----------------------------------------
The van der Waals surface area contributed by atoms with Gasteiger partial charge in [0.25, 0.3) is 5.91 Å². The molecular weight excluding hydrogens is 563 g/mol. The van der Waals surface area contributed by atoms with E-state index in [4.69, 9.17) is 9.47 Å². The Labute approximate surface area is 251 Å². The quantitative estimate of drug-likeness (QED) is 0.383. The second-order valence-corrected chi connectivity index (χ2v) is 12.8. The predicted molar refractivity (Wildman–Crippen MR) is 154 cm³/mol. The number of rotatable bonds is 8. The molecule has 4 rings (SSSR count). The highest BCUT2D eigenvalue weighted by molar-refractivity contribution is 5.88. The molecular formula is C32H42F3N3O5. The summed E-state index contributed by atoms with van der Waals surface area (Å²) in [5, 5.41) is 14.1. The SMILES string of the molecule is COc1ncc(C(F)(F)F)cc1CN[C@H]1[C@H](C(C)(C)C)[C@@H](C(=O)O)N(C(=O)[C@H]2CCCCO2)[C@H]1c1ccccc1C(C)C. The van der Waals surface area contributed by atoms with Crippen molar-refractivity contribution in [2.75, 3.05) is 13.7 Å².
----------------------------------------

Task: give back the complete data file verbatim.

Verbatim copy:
The van der Waals surface area contributed by atoms with Gasteiger partial charge in [0.25, 0.3) is 5.91 Å². The molecular weight excluding hydrogens is 563 g/mol. The van der Waals surface area contributed by atoms with E-state index in [4.69, 9.17) is 9.47 Å². The Labute approximate surface area is 251 Å². The quantitative estimate of drug-likeness (QED) is 0.383. The second-order valence-corrected chi connectivity index (χ2v) is 12.8. The predicted molar refractivity (Wildman–Crippen MR) is 154 cm³/mol. The number of rotatable bonds is 8. The molecule has 4 rings (SSSR count). The highest BCUT2D eigenvalue weighted by molar-refractivity contribution is 5.88. The molecular formula is C32H42F3N3O5. The summed E-state index contributed by atoms with van der Waals surface area (Å²) in [5, 5.41) is 14.1. The SMILES string of the molecule is COc1ncc(C(F)(F)F)cc1CN[C@H]1[C@H](C(C)(C)C)[C@@H](C(=O)O)N(C(=O)[C@H]2CCCCO2)[C@H]1c1ccccc1C(C)C. The van der Waals surface area contributed by atoms with Crippen molar-refractivity contribution in [2.75, 3.05) is 13.7 Å².